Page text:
The decision to take other stakeholders’ interests into account can be a way of focusing on shareholder value, which is in line with a director’s fiduciary duties, but it is cautioned by these commentators that this focus on stakeholders can only be a means to an end of increasing shareholder welfare.[12] In some ways this argument seems disingenuous. A better argument might be that by virtue of prioritizing stakeholders over shareholders and treating them as the ends rather than the means, the directors are able to do what is both economically and socially best for the company in the long run, thereby resulting in the most desirable outcome for shareholders.[13] This is not just theoretical either. In fact, many companies have already had huge financial success by prioritizing a corporate purpose beyond shareholders and profit maximization.[14] In the end, the debate over corporate purpose is a structural debate and a response to shifting societal priorities. If corporate purpose evolves, the law will also ultimately evolve to adapt with the changing times.

[1] Business Roundtable, Business Roundtable Redefines the Purpose of a Corporation to Promote ‘An Economy That Serves All Americans,’ (Aug. 19, 2019),

[2] See David Millon, Radical Shareholder Primacy, Harv. L. Sch. F. on Corp. Gov. and Fin. Reg. (Sept. 24, 2014),; see also Business Roundtable, Business Roundtable Redefines the Purpose of a Corporation to Promote ‘An Economy That Serves All Americans,’ (Aug. 19, 2019), (noting that shareholder primacy has been promoted by the roundtable since 1997).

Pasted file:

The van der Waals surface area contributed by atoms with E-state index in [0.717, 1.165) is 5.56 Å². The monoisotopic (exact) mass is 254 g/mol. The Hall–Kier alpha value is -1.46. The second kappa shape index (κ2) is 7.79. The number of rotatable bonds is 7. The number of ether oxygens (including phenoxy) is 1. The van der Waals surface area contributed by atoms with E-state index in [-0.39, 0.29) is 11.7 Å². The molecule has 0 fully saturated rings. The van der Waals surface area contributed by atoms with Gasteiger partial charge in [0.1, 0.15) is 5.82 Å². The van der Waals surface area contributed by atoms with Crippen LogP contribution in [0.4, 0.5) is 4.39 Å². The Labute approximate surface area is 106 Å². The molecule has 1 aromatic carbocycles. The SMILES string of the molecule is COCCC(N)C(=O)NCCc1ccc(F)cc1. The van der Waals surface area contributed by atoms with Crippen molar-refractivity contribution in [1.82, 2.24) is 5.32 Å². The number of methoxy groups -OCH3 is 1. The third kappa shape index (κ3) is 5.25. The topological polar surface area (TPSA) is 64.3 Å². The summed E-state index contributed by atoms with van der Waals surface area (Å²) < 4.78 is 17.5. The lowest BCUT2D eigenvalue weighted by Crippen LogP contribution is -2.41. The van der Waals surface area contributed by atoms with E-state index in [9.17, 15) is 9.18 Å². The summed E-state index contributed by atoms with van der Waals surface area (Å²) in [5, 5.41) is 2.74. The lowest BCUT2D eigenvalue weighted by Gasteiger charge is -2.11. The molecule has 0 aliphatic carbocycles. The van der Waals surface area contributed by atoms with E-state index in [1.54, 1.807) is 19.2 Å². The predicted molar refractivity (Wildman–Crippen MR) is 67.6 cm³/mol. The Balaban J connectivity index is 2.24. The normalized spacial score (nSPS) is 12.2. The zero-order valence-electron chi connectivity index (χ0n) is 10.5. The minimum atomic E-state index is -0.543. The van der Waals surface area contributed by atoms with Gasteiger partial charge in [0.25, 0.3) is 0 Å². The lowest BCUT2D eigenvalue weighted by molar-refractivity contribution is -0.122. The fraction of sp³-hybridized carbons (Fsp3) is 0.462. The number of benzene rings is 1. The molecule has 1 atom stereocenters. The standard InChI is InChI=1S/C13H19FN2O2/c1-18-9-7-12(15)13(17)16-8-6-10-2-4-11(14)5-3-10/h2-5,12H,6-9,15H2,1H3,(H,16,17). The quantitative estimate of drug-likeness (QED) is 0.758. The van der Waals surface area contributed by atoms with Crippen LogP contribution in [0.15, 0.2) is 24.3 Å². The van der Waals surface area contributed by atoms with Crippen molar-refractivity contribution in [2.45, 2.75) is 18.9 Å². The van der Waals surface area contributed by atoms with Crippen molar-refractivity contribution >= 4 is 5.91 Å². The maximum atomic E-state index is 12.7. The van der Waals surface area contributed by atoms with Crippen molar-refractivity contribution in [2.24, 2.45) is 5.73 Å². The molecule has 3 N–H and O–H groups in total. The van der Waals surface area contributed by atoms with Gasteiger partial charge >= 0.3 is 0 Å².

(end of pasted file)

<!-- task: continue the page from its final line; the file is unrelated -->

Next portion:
[3] See Lynn S. Paine & Suraj Srinivasan, A Guide to the Big Ideas and Debates in Corporate Governance, Harv. Bus. Rev. (Oct. 14, 2019),

[4] See Kevin J. Delaney, Bill Gates on the Limitations of Corporate Purpose, Quartz at Work (Sept. 17, 2019),

[5] Symposium, Corporate Counsel as Business Leaders, 9 Am. U. Bus. L. R. (Oct. 7, 2019) (transcript on file with author).

[6] See Kevin J. Delaney, Bill Gates on the Limitations of Corporate Purpose, Quartz at Work (Sept. 17, 2019),

[7] See Paul Ericson, The Debate Over Corporate Purpose, Rochester Beacon (Sept. 17, 2019), (quoting Senator Elizabeth Warren’s response to the announcement).

[8] See Alex Kraus, INSIGHT: Shareholders to Stakeholders – The Business Roundtable Wants to Expand a Corporation’s Purpose, Bloomberg Law (Oct. 7, 2019),

[9] See id.

[10] See id.

[11] See Ropes & Gray, Business Roundtable Broadens Scope of a Corporation’s Purpose to Include Other Stakeholders, (Aug. 26, 2019),

[12] See id.

[13] See Jena McGregor, What to Watch for Now that CEOs Have Rewritten the Purpose of the Corporation, Wash. Post (Aug. 21, 2019), But see Curt Welling, Capitalism is the Solution to America’s Challenges – not the Cause, MarketWatch (Oct. 14, 2019), (arguing profit is the company’s most important objective).

[14] See Raja Palaniappan, A Radical New Sense of Corporate Purpose, Origin (Aug. 22, 2019), (noting that Patagonia, Southwest Airlines, Merck, Toms and many other companies have shown that it is “actually good business to broaden the scope of a corporation’s purpose”).